I think that’s a really tall order. Don’t get me wrong, DSM cars are great, but I think in order for them to be more sought after than an M3 would require a seismic shift in collecting habits. That said, I do think that they’re confusingly cheap for what you get if you can manage to find one that hasn’t been modified then beaten into the ground.
If you can find a clean one get it now. I don't think many exist. I had a 1990 Eclipse GS with the 4G63 non-turbo motor as my first car. I traded it in for a 1997 Eclipse GSX which I eventually sold for my 1997 Supra Turbo in 2002. When I had the Supra that first winter I got a 1992 Talon TSi AWD. I loved the cars, they were great, easy to mod and make fast, good handling. The GSX was a blast in the winter to drive and unstoppable. I love them but the Audi is the big dog of 80's and gave birth to the rally beasts. Not surprised these are going up in value.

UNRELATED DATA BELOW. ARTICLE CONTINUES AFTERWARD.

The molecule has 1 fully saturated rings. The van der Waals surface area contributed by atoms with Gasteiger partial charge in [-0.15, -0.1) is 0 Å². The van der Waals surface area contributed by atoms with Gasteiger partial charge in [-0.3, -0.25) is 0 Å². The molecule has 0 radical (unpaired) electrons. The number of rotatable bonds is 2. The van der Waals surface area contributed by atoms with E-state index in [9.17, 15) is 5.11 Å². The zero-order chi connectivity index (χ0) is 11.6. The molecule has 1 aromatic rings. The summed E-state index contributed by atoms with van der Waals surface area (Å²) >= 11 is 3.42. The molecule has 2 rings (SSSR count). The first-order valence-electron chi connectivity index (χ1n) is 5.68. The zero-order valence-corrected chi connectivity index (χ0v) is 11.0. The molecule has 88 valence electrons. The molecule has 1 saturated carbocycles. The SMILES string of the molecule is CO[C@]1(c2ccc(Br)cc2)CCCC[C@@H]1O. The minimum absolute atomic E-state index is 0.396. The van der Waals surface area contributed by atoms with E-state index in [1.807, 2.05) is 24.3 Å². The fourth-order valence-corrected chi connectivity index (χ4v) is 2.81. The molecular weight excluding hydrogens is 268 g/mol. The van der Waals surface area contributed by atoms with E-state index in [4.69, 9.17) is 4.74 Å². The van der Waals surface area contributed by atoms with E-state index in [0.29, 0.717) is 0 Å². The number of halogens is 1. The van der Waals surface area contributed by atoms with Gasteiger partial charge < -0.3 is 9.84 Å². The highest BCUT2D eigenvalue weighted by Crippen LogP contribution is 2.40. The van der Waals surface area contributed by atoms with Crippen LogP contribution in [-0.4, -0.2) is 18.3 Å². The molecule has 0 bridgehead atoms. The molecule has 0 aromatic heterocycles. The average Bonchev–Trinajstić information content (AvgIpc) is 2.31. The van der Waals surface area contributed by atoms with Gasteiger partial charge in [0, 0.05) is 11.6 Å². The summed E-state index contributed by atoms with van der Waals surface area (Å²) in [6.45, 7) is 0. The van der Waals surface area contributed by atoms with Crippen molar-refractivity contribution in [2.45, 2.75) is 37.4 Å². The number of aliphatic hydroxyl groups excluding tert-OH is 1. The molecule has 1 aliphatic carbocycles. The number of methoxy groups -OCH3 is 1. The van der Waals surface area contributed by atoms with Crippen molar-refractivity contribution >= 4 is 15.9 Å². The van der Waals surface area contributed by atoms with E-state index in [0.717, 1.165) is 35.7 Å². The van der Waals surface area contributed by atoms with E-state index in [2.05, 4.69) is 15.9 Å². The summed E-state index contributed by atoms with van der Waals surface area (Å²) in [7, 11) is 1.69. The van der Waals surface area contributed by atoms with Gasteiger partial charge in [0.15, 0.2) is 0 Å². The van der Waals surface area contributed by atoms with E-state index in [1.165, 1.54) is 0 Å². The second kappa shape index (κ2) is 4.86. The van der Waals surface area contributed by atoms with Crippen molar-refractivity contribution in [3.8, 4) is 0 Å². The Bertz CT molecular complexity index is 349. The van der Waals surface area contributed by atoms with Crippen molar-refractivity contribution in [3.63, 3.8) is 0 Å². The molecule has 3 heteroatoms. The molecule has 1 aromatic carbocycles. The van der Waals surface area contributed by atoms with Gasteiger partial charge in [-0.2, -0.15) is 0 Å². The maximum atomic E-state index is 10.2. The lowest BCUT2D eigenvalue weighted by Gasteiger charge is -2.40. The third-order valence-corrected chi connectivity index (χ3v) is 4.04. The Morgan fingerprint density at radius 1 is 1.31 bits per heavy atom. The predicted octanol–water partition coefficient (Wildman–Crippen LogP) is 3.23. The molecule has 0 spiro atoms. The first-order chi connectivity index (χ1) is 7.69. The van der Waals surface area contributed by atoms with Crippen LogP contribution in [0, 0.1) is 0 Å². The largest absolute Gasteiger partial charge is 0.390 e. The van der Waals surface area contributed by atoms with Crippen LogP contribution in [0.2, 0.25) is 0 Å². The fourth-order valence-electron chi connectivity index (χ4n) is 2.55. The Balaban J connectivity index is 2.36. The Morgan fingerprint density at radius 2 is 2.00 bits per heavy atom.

Honestly, no matter how innovative a design in mechanics, if a car has no attractiveness, I wouldn't own it. Like they say, "there's one born every minute", but in this case the infliction seems to be catching.
80s cars are becoming collectible because those are the what the 30 somethings, who now have more "play money" grew up with. That and 60s-early 70s car prices are going through the roof. Even some "malaise era" cars are starting to be collected...
US availability of the Quattro ended in 1985, not 1986. '85s have the updated dash, electrical system, diff controls and a myriad of other small details, just like the difference between the '84 4000 quattro and the '85 4000 quattro.
BTW, it's a little disingenuous to use a Euro-spec car as the primary visual for this article- the US-spec cars look a lot more like the white Geneva car that you have at the end- quad headlamps, Fuchs wheels, just with the bigger bumpers and no driving lights in the bumper.